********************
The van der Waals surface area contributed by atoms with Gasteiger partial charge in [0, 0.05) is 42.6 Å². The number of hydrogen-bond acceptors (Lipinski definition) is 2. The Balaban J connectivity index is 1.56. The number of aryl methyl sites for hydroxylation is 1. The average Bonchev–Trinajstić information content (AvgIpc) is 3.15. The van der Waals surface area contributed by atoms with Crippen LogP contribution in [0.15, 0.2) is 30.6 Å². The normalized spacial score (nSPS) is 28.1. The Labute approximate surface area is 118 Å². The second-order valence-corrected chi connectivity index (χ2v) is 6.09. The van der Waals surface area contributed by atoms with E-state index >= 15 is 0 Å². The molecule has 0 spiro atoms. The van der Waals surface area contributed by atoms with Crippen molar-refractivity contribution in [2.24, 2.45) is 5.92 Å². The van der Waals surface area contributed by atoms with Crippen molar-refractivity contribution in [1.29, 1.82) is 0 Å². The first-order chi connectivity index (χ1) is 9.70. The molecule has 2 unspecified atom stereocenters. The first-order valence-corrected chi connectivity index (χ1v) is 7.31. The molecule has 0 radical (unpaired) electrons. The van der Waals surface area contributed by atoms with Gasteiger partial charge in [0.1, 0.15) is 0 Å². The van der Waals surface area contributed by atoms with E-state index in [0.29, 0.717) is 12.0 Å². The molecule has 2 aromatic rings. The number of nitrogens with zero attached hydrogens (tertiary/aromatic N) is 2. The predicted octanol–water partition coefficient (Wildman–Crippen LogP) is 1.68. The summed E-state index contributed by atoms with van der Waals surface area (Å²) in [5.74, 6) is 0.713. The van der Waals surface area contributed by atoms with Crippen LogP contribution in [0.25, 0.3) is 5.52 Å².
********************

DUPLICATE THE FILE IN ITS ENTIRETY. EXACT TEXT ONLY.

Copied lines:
The van der Waals surface area contributed by atoms with Gasteiger partial charge in [0, 0.05) is 42.6 Å². The number of hydrogen-bond acceptors (Lipinski definition) is 2. The Balaban J connectivity index is 1.56. The number of aryl methyl sites for hydroxylation is 1. The average Bonchev–Trinajstić information content (AvgIpc) is 3.15. The van der Waals surface area contributed by atoms with Crippen LogP contribution in [0.15, 0.2) is 30.6 Å². The normalized spacial score (nSPS) is 28.1. The Labute approximate surface area is 118 Å². The second-order valence-corrected chi connectivity index (χ2v) is 6.09. The van der Waals surface area contributed by atoms with E-state index >= 15 is 0 Å². The molecule has 0 spiro atoms. The van der Waals surface area contributed by atoms with Crippen molar-refractivity contribution in [2.24, 2.45) is 5.92 Å². The van der Waals surface area contributed by atoms with Crippen molar-refractivity contribution in [1.29, 1.82) is 0 Å². The first-order chi connectivity index (χ1) is 9.70. The molecule has 2 unspecified atom stereocenters. The first-order valence-corrected chi connectivity index (χ1v) is 7.31. The molecule has 0 radical (unpaired) electrons. The van der Waals surface area contributed by atoms with Gasteiger partial charge in [0.1, 0.15) is 0 Å². The van der Waals surface area contributed by atoms with E-state index in [0.29, 0.717) is 12.0 Å². The molecule has 2 aromatic rings. The number of nitrogens with zero attached hydrogens (tertiary/aromatic N) is 2. The predicted octanol–water partition coefficient (Wildman–Crippen LogP) is 1.68. The summed E-state index contributed by atoms with van der Waals surface area (Å²) in [5.74, 6) is 0.713. The van der Waals surface area contributed by atoms with Crippen LogP contribution in [0.25, 0.3) is 5.52 Å².